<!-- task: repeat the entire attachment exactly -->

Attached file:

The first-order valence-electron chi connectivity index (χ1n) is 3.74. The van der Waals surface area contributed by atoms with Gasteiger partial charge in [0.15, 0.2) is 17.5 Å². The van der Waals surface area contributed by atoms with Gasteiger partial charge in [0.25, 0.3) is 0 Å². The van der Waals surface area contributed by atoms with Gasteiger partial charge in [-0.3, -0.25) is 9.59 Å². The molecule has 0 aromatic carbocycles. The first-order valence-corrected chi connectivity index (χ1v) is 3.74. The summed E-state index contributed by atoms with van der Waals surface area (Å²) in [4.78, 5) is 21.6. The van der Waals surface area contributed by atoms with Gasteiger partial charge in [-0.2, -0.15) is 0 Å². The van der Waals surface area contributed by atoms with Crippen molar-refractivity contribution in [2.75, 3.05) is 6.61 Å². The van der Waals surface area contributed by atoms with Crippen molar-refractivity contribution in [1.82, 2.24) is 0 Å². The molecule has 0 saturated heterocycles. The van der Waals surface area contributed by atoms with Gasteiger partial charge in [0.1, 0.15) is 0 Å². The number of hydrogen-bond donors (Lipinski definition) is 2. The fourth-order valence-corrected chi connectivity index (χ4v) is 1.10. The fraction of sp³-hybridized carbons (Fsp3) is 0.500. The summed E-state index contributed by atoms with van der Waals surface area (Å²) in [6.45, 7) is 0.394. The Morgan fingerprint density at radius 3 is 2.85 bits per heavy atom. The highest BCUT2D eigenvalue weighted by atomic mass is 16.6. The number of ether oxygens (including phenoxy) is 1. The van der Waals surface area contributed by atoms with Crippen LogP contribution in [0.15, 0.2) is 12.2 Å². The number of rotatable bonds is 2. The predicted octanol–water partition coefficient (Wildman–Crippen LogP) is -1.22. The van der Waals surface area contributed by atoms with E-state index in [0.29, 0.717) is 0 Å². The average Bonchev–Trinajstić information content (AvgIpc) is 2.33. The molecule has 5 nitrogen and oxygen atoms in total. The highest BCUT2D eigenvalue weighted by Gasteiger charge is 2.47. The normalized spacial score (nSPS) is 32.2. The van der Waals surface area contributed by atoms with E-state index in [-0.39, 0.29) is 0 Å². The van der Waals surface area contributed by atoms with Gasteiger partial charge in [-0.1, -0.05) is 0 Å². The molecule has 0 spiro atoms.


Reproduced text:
The first-order valence-electron chi connectivity index (χ1n) is 3.74. The van der Waals surface area contributed by atoms with Gasteiger partial charge in [0.15, 0.2) is 17.5 Å². The van der Waals surface area contributed by atoms with Gasteiger partial charge in [0.25, 0.3) is 0 Å². The van der Waals surface area contributed by atoms with Gasteiger partial charge in [-0.3, -0.25) is 9.59 Å². The molecule has 0 aromatic carbocycles. The first-order valence-corrected chi connectivity index (χ1v) is 3.74. The summed E-state index contributed by atoms with van der Waals surface area (Å²) in [4.78, 5) is 21.6. The van der Waals surface area contributed by atoms with Gasteiger partial charge in [-0.2, -0.15) is 0 Å². The van der Waals surface area contributed by atoms with Crippen molar-refractivity contribution in [2.75, 3.05) is 6.61 Å². The van der Waals surface area contributed by atoms with Crippen molar-refractivity contribution in [1.82, 2.24) is 0 Å². The molecule has 0 saturated heterocycles. The van der Waals surface area contributed by atoms with Gasteiger partial charge in [0.1, 0.15) is 0 Å². The number of hydrogen-bond donors (Lipinski definition) is 2. The fourth-order valence-corrected chi connectivity index (χ4v) is 1.10. The fraction of sp³-hybridized carbons (Fsp3) is 0.500. The summed E-state index contributed by atoms with van der Waals surface area (Å²) in [6.45, 7) is 0.394. The Morgan fingerprint density at radius 3 is 2.85 bits per heavy atom. The highest BCUT2D eigenvalue weighted by atomic mass is 16.6. The number of ether oxygens (including phenoxy) is 1. The van der Waals surface area contributed by atoms with Crippen LogP contribution in [0.15, 0.2) is 12.2 Å². The number of rotatable bonds is 2. The predicted octanol–water partition coefficient (Wildman–Crippen LogP) is -1.22. The van der Waals surface area contributed by atoms with E-state index in [0.29, 0.717) is 0 Å². The average Bonchev–Trinajstić information content (AvgIpc) is 2.33. The molecule has 5 nitrogen and oxygen atoms in total. The highest BCUT2D eigenvalue weighted by Gasteiger charge is 2.47. The normalized spacial score (nSPS) is 32.2. The van der Waals surface area contributed by atoms with E-state index in [-0.39, 0.29) is 0 Å². The van der Waals surface area contributed by atoms with Gasteiger partial charge in [-0.1, -0.05) is 0 Å². The molecule has 0 spiro atoms.